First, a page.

This is along the Riverwalk in Chicago. I was returning to my hotel and saw this tunnel lit up and I thought it would be a cool shot. I quickly setup my tripod and waited for some people to walk through. I got lucky with these two and fired several frames to make sure I got them where I wanted them. Their motion blur because of the exposure time give it a sense of movement.
Usual edits but I did mask in a HDR layer. Mostly to make the colors and textures in the tunnel pop more. I deliberately made sure the outside where I was shooting from clipped to black for the most part. On the other side you just get a faint outline on where they came from.
I shot this series as a preparation for my Panama trip where I am now. I wanted to see how the Nikon D810 performed in blazing afternoon sun. In addition I wanted to see how I performed in the blazing afternoon sun while carrying the “beast” as someone called it. The Nikon performed better than I did before I tapped out and had a beer after a few hours of lugging it around.
I normally take my Sony A7R on trips because it’s much lighter than the Nikon D810. Yet, with Panama I really wanted to capture the country with a lot more detail. While the A7R is a great camera I primarily use it on a tripod. With Panama, I’m going to be in a ton of different shooting situations so I wanted a camera with image stabilization (all my lenses have it) since may not be using a tripod all the time.
What I learned is that the Nikon lenses are beasts with weight so lens selection is critical. I deliberately lugged all the lenses in a messenger style bag I have. I learned quickly that it’s not a good idea. Messenger bags with that much weight are uncomfortable. So for daily shooting take a smaller backpack that can evenly distribute the weight. In addition, lens selection is critical. No need to carry an arsenal. So with that in mind I rented a Nikon 28-300. After reading all the pros and cons against it, for my style of photography it’s perfect. If I like it well enough I’ll purchase one on return.
With the experiment over it was time to process the images. I deliberately pushed myself off my usual paths in Baltimore and started to wander. The white tower you see is part of St. Vincent de Paul. I have always seen it but never walked myself towards it. So this time I did. As, always I took a shot of the City Hall building. I call it my muse because I have at least a 1000 shots of it. The other shots are around the Inner Harbor that I never really wandered into during the day.
Editing wise I kept it simple, no masking in filters and layers. Sometimes you just need to let the photos speak for themselves.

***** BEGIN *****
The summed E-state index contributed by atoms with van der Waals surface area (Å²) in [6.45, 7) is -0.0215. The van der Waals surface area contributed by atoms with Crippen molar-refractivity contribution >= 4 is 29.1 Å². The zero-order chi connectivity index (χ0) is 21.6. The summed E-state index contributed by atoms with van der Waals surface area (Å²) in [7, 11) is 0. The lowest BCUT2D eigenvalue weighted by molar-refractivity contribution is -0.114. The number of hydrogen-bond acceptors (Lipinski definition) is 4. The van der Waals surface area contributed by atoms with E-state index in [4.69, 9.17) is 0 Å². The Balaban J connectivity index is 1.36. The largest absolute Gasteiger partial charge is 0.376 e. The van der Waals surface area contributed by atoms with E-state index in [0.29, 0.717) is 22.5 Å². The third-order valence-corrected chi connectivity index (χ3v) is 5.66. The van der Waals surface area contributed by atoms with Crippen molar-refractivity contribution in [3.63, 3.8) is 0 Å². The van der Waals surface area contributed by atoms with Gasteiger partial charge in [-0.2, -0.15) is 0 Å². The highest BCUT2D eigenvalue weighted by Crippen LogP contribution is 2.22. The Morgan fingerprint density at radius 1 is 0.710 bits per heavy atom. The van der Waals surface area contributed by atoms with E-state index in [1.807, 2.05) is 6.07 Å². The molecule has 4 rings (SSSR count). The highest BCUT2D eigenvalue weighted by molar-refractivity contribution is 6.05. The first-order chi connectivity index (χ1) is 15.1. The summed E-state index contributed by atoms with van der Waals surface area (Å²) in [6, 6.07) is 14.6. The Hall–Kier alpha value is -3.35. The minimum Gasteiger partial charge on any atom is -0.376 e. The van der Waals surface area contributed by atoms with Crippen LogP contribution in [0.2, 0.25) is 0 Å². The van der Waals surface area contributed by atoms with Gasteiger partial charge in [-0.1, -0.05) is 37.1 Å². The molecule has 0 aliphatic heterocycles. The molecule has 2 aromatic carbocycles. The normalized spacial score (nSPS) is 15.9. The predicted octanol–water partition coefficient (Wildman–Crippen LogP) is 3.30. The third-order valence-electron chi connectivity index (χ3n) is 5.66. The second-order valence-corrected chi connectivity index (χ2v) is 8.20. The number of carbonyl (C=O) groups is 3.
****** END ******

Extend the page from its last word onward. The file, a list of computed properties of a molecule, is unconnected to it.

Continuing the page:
This is from my wanderings in the Dupont Circle neighborhood in Washington, DC. The area I was near is called Embassy Row because it’s where a lot of embassies are located in DC because it’s close to the US State Department and the White House. A lot of them are older mansions that have been converted as working embassies or diplomatic residences. I have no idea what this one is. I just liked the turret. Reminds me of a castle.
This was shot with my Nikon D810 and the Sigma 24-105 Art lens. I did all the base adjustments in Lightroom then went to town on it in Photoshop. I had to do a lot of healing and cloning on this one so bonus points if you figure out where I did it. I also discovered the latest version of Photoshop CC fixed the healing brush! I shall no longer curse Adobe (least for this release). Once I had the image adjusted for contrast and lighting I wanted to subtly bump up the building texture because it looks cool. So I loaded up Intensify CK and then went picked a filter. Quick layer mask to brush in what I wanted and called it down. Very happy with how it came out.
I am always a sucker for escalators coming up from Metro systems and I just happened to be in a place where I could take a shot. I took the Metro into Washington, DC to meet someone for brunch and I had my Nikon D810. So when I was riding up the Dupont Station escalator I reached into my bag and took the shot. The Sigma 24-105 has been temporarily welded to that camera so I knew I could easily get a shot that would look cool in monochrome.
Not much going on here. I did the monochrome conversion in Lightroom instead of using some third party tool. I just wanted to keep it simple and let the image speak for itself. Once I had the image where I wanted it I brought it into Photoshop and did the curves adjustment and then dodged and burned what I wanted in it. Simple and elegant for the image.